A Big Name for an Even Bigger StinkMany people refer to a skunk’s spray simply as being skunked. However, there are more scientific terms that do the job, too. The liquid stink spray that a skunk uses for a defense mechanism is called n-butyl mercaptan. The latest research confirms that the actual chemical compound of the yellow, oily liquid that the skunk sprays from its backside is comprised of no less than seven significant components: thioacetates, thiols, and an alkaloid.
A Big Defense for a Little AnimalThe truth is, skunks don’t want to use their stinky spray on your or anyone else, and they don’t go around flagrantly spraying people, other animals, or anything else at will. However, skunks aren’t particularly dangerous, and they don’t get much bigger than an ordinary house cat, so they have to have some defense to stay alive. Skunks only use their spray as a last-resort defense mechanism. Before enlisting their spray as a protective measure, they will try several other actions in hopes that the aggressor will leave the area. It is also acceptable to give them enough space to leave without feeling like they will be attacked. Skunks may attempt the following actions to warn you of an oncoming spray:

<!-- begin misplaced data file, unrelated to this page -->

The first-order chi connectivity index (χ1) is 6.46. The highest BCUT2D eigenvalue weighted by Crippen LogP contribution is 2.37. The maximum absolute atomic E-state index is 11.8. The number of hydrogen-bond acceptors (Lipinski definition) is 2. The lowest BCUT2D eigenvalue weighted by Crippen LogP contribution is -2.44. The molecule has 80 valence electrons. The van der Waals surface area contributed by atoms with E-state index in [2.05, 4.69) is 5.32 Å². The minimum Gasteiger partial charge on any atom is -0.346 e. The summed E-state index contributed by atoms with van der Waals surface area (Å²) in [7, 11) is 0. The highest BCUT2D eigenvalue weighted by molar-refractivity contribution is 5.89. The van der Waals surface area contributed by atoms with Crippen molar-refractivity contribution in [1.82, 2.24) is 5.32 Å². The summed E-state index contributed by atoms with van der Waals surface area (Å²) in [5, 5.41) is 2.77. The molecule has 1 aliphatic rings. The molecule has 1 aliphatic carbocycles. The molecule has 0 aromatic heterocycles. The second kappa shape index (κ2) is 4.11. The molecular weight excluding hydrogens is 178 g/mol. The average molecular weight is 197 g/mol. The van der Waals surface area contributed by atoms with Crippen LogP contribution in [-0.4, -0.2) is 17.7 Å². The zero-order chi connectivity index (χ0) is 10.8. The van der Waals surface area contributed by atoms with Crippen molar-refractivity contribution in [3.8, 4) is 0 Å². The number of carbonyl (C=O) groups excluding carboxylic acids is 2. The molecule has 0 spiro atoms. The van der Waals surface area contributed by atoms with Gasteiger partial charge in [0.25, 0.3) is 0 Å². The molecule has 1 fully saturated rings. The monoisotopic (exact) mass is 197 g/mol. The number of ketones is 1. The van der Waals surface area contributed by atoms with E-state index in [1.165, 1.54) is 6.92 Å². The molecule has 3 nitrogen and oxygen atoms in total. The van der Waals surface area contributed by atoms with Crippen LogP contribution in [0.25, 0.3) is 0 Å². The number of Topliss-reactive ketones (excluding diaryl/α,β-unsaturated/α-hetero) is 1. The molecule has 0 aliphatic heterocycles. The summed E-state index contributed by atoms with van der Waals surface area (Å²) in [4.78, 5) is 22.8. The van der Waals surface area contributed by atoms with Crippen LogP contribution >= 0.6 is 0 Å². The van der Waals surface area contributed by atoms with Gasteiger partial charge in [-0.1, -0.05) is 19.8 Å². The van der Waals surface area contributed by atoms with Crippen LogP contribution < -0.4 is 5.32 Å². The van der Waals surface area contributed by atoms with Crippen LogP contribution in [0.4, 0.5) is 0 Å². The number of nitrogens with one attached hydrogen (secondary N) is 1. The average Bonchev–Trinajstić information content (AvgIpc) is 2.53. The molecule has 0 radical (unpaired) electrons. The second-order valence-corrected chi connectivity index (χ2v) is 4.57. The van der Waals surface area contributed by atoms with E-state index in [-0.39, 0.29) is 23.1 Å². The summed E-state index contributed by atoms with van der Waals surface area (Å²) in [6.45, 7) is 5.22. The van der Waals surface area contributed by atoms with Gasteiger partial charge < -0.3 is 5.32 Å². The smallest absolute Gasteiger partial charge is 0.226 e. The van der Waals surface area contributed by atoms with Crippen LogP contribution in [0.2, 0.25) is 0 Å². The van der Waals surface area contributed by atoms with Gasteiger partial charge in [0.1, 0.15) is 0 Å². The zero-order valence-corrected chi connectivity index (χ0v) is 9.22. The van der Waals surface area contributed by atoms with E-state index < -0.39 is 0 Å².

- Tail shaking